Princess Isabelle fluttered her dark eyelashes as she opened her dazzling deep blue eyes. A sunbeam fell across her long wavy light brown hair, making an ocean of golden thread on her pillow. She sat up slowly and stretched her delicate arms into the air, her perfectly pink mouth opened into a tiny, perfect yawn. A most enchanting smile crossed her face as she remembered her plan for mischief this morning. She jumped out of bed, slammed open her huge golden doors and yelled down the corridor.
That’s all the sample I can bear. I’m afraid it didn’t get any better in the following paragraphs. I left nothing to the illustrator’s imagination – mistake number one. (No need to go through them all, seriously, this manuscript was thoroughly dissected at the schmooze.) How could I have crammed so many flowery descriptors into one mouthful? OMG! That is just painful to look at.
Still, I didn’t learn all the lessons in patience that I needed to. I did realize that I wanted to tell too much of the story for the picture book format and moved on to the daunting middle grade format. I was scared at first. How could I possibly write an entire novel? Three thousand words was easy, but thirty thousand words? Fifty thousand? Impossible! But I started writing anyway. Slowly. One chapter at a time. I studied my craft and learned as much as I could this time about the rules of the middle grade format. I attended conferences and joined a critique group. I started reading middle grade novels like crazy. Finally, a few years later, I had my first completed middle grade novel and my critique group loved it. It still needed to be revised and had some plot issues to work out, but it was a great start. I was a real writer. But sometimes it was hard to hear about other writers in our group sending off their work to editors and agents; I wanted to be doing that, too. I went ahead and sent out work that wasn’t anywhere near ready. I received form rejection letters in return for my trouble. Oh, patience! When would you be mine?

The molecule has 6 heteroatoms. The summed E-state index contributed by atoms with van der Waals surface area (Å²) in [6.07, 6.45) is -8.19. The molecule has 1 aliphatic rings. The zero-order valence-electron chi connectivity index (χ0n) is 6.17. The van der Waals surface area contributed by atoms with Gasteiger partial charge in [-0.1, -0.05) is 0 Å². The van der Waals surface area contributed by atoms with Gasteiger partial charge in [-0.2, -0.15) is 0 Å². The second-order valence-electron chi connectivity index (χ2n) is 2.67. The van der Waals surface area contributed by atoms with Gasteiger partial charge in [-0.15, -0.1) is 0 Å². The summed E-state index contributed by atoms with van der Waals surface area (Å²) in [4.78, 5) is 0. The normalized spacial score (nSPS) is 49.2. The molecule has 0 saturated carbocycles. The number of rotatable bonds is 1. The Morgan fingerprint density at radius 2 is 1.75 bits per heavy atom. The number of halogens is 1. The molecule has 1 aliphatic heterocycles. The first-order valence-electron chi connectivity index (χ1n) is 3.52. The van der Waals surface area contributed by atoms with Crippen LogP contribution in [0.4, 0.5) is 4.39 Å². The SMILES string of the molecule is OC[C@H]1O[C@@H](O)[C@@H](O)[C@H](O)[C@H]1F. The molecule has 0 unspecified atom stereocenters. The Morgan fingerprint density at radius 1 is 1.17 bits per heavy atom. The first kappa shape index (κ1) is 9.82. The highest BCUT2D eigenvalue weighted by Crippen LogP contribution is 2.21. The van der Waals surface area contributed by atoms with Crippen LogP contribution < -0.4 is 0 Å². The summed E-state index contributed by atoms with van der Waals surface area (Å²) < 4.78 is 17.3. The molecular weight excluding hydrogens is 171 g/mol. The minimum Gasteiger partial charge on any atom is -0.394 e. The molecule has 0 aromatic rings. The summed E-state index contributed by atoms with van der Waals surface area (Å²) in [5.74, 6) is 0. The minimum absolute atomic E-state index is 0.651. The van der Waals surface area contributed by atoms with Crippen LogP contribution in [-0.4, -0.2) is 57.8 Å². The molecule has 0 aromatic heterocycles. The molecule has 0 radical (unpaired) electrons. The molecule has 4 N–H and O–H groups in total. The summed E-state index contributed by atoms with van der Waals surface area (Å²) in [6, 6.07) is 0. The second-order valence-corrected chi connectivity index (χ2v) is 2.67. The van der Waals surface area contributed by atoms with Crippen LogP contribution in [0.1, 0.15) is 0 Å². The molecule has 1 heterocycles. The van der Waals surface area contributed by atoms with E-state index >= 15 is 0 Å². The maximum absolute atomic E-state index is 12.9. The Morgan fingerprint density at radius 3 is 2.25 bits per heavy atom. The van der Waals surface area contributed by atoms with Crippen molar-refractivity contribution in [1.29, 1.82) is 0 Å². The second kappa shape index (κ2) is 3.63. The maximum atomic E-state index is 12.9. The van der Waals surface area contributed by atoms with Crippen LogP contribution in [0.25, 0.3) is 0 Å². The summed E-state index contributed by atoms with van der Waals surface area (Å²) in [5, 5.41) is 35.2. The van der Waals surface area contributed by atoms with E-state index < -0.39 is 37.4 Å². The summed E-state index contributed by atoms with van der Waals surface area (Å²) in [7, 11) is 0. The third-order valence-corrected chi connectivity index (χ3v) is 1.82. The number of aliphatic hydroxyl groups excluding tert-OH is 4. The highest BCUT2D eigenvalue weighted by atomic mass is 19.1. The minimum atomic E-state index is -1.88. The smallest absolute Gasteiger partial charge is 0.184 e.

After so many form rejections I lost count, no personals, and no requests for fulls, something told me it was time to go back to the drawing board. Then, while in the middle of revisions on my first middle grade and halfway through the first draft of my second middle grade, I had this idea for a YA novel that would not go away. It was so different from what I’d been writing I was a little worried about switching gears so completely. I remembered something I’d heard an author at a conference I’d attended (I think it was Rachel Cohn, but I can’t be sure) about following the voice that pulls you the strongest and I knew I had to at least try it.
I was beyond nervous the first time I brought a chapter of Institutionalized to my critique group. They were surprised by the change of direction, some of the language, and content, but they also loved the main character and THE VOICE. I’d finally gotten it right. And once passed the initial shock, they all were on board and so supportive. I wrote this one so much faster and so differently than all the others. I knew this was one THE ONE. This time, though I didn’t want to rush it. I received some critiques from editors and agents at conferences, all with positive results and some very helpful constructive criticisms. I did the necessary revisions and had it critiqued again and did more revising. Finally it was time to start sending it out. YIKES!
The results so far have been much more promising than the first time, with personal rejections and helpful comments and requests for additional pages, but the road is far from over and I still find myself looking too far into the future, wistfully wanting to skip the necessary steps and be crossing that damned elusive publishing finish line already. One day at a time and one step at a time. I know, I know!
Do you ever find yourself feeling impatient with where you are as a writer? Do you ever wonder ‘why don’t they see how talented I am and pick me already?’ What are some of your embarrassing stories along your road to publication? I’d love to hear them.